This was largely a theoretical paper undertaken on the basis of evaluating primary and secondary data sources, some of which were not able to corroborate. It would have been better to corroborate some of the data sources used with financial institutions (which specialise in syndicate loans and related products) to mitigate the potential for bias the data used were generated.

Practical implications

It is important that legal practitioners and policy markers have access to requisite data on different types of loan markets not only in the UK but also other jurisdictions. One of the most important implication is that unlike bond markets (which are sought in response to an uptake in market risks), the foregoing environment tends to negatively correlate in syndicated loan markets. Lending institutions such as banks tend to be cautious when there are instabilities in the market as demonstrated in the aftermath of the recent global financial crisis (2010-2014). There is a converse relationship between loan markets and syndicated loans, which is explained by the fact that the higher the risks, the more cautious lenders (financial institutions) tend to be to safeguard against uncertainties of ending in an environment which is not conducive for business. Bonds on the other hand are sought as security by credit markets against inherent risks especially in times of economic uncertainties. This is why in the aftermath of the recent global financial crisis, banks were anxious and unwilling to lend not only to each other but also to small business for fear and to curtail potential market risks. It needs to be noted that just like in other forms of international commercial agreements, parties in syndicated loan agreements have autonomy to nominate the governing law of the agreement, not necessarily from jurisdictions where parties do business. Where parties have not nominated the governing law clause of syndicated loan contracts, rules of private international law such as characteristic performance of the contract will apply.

Social implications

There is a growing body of literature on syndicated loan markets, but one wonders why mechanisms for transferring proprietary rights and interests of contractual parties have not been written about as much. It is an important area but has somehow been overlooked by scholars on this subject. If the borrowers’ fails to keep up their repayments (default), it will have an adverse on loan markets and the economic stability which will in turn affects businesses, people and national governments.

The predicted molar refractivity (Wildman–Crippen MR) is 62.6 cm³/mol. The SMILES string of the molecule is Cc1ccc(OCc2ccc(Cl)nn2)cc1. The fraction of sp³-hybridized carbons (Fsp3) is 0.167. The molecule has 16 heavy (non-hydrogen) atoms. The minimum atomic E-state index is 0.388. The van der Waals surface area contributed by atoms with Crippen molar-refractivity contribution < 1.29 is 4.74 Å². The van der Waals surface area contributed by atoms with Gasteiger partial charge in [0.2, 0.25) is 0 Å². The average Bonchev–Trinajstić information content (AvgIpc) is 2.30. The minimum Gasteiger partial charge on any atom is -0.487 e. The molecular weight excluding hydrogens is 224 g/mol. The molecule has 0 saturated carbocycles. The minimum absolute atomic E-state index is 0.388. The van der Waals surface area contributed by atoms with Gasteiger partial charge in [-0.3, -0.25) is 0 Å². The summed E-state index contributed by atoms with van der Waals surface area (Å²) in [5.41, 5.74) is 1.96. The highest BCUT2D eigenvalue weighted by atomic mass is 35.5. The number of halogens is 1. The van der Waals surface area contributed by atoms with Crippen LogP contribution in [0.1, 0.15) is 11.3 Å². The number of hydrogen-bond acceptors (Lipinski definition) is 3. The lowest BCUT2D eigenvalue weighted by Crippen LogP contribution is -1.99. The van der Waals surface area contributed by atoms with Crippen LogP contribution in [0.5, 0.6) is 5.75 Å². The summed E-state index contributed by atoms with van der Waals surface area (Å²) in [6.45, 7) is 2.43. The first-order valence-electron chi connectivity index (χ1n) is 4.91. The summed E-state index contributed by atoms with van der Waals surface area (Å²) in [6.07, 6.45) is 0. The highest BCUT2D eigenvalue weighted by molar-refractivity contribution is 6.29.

Originality/value

The paper was written on the basis of evaluating primary and secondary data sources to gain insights into commercial experiences of harnessing syndicated loan facilities as an alternative form of raising finance for development projects. It has examined case law which reflects the law and practice of syndicated loan markets both in common and civil law jurisdictions. Particular attention has been paid to the credibility of source materials and its relevance to usage and practice of syndicated loan agreements. The core element of this methodology has been an evaluation of generic issues which underpin syndicated loan agreements, analysis of academic literature and evaluation of cases and policy documents. The paper has drawn examples in both common and civil jurisdictions to gain insights into the law which governs syndicated loan markets and its practical application.

Keywords

Citation

Mugarura, N. (2016), "The Law relating to syndicated loan agreements and its application in commercial practice", Journal of Financial Regulation and Compliance, Vol. 24 No. 2, pp. 177-196. https://doi.org/10.1108/JFRC-09-2015-0051

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Publisher

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Emerald Group Publishing Limited

Copyright © 2016, Emerald Group Publishing Limited